Unfortunately, our commonly grown garden vegetables are prone to specific problems. Tomatoes can get Early Blight, Late Blight, Southern Blight, Gray Leaf Spot, Septoria Leaf Spot, Verticillium Wilt, Anthracnose, Fusarium Wilt, etc., as well as aphids, stink bugs, and tomato hornworms.
Cucumber family members (cukes, squash, melons, pumpkins) can get Wilt, Powdery Mildew, Downy Mildew, Alternaria Leaf Spot, Mosaic, etc., and are particularly prone to squash vine borers and squash bugs.
Ways to Help to Prevent Problems
Here are things you can do to help prevent problems in your garden.
Keep your garden free of weeds and debris.
Plants don’t like to compete for nutrients. But even more critically, weeds and debris give insects a place to lay eggs and/or hide. And they provide a breeding ground for diseases.
Allow adequate air circulation around your plants.
You want to cram into your space as much as possible when your space is limited. But with high summer humidity, we are just asking for trouble. Planting too close together limits air circulation around the foliage and allows insects and diseases to transmit easily.
Don’t wet the foliage when watering your garden.
We already have high humidity during summer, so why compound the problem by getting water all over the foliage when we water? I like soaker hoses because they put the water right where you need it—on the roots—and not where I don’t need it. If you don’t use a soaker hose, water with a hose—at the base of the plant where they need it—not all over the leaves.
Get in the habit of checking your garden every couple of days. Catch insect or disease problems early. They’re much easier to deal with than when they’ve gone unchecked and are EVERYWHERE. Check the back of the foliage for insects or eggs and treat immediately. Eggs can be easily removed by using the sticky side of tape. Pat them. Voila! Gone. Insects can be dealt with using Neem oil or any good organic pesticide. Remember to spray just before dark to avoid killing bees.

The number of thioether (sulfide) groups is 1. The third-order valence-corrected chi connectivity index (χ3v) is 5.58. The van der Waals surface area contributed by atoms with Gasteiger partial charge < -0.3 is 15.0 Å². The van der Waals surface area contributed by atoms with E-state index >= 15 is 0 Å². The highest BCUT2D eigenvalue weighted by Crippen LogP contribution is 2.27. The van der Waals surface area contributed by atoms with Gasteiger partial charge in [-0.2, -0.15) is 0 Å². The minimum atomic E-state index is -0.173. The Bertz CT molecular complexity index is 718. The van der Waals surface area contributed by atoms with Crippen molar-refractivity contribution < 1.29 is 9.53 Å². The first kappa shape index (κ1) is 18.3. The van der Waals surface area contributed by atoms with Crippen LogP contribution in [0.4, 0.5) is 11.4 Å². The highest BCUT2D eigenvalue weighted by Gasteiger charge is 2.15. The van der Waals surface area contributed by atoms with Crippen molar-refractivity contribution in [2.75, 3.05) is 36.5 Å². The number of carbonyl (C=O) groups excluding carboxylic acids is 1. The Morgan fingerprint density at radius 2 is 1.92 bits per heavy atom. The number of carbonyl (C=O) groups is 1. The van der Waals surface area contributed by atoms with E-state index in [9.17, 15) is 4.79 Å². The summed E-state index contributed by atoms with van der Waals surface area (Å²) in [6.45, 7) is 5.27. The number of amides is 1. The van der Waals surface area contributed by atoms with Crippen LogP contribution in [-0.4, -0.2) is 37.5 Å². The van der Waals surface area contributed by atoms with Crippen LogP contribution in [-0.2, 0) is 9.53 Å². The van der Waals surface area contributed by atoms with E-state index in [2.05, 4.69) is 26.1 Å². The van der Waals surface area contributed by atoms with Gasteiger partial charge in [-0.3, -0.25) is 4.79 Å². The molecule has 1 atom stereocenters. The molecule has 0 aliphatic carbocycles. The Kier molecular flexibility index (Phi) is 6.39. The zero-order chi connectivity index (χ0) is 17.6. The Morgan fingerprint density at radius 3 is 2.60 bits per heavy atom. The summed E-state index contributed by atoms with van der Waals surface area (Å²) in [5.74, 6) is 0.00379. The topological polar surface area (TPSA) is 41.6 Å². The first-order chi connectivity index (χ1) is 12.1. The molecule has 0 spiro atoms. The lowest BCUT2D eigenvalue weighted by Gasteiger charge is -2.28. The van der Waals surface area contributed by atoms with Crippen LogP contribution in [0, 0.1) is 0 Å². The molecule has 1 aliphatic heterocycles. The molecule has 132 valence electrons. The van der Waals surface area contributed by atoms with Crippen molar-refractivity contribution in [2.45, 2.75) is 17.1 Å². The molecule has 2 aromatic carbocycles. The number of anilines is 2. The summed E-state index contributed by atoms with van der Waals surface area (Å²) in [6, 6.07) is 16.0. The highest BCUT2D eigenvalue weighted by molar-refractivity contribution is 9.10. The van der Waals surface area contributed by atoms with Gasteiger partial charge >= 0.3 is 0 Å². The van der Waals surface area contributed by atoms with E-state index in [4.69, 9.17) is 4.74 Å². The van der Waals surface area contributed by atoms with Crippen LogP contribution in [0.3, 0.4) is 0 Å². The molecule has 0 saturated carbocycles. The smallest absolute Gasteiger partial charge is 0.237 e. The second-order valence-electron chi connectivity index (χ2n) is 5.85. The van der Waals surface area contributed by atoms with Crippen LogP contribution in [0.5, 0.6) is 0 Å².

What to Look For
Check for foliage that doesn’t look right. Here is a brief description of some of the more common garden diseases—mostly tomato family. For a better diagnosis, check online for a picture of your problem.
Blight (Early or Late)
Circular or irregularly shaped dark spots surrounded by yellow on older leaves first. Stressed plants are most at risk, so do not allow plants to wilt. Water thoroughly without over-watering. Don’t fertilize until the first flowers appear. Use a lower nitrogen fertilizer (like Tomato-tone). Blight can be easily transmitted when foliage is wet, so avoid handling plants right after rain. Pick off the affected foliage and treat the plant with a mild organic fungicide.
Yellowing and wilting of leaves tend to occur on one side of the plant. In the early stages, top growth may wilt in the sun and recover in the evening, even if the soil is moist. Planting in a well-draining spot is essential. Remove and destroy infected plants, as there is no effective home treatment. DO NOT put another tomato (or family members like peppers or eggplants) there for three years, as the disease can linger in the soil.
Yellowing and wilting of leaves will occur all over—starting at the bottom. Top growth may wilt in the sun and recover in the evening. Plant tomatoes in well-draining soil only. Remove and destroy infected plants and keep tomato family members out of there for three years.
Septoria leaf spot
Small spots with darker brown margins appear. Heavily infected leaves will turn brown and fall off. Wet foliage and prolonged spells of wet cooler weather can affect. Do not use overhead watering. Remove and destroy infected plants.
Yellowish green and dark green patches. New leaves may be ferny and distorted in appearance. Infection of garden plants can be caused by smoking near tomato family members. Do not smoke or handle tobacco products near tomatoes or related plants. Mosaic can also show up in cucumber family members.
A grayish-white film appears on foliage. Cucumbers and squash are very prone to it. Our high humidity is the culprit. Avoid getting water on the plant foliage. When it first shows up, remove the worst of the affected foliage and apply an organic sulfur-based fungicide—spray very early in the morning or just before dark to avoid sunburn (and to protect pollinators). Keep weeds and debris out of the garden to avoid spores wintering over.
Blossom End Rot
Have you ever picked that beautiful ripe tomato only to find the bottom is black? That’s a disease called Blossom End Rot. Tomato family members are prone to it. A calcium deficiency usually causes it. This is why I use Tomato-tone—it has added calcium. Eggshells crushed and added to the soil will help—in several years once they have composted down.
Here at the Great Big Greenhouse and Nursery, we love plants and are here to answer your questions and make recommendations for your specific garden. Stop by today and let us help you make your garden the envy of the neighborhood.
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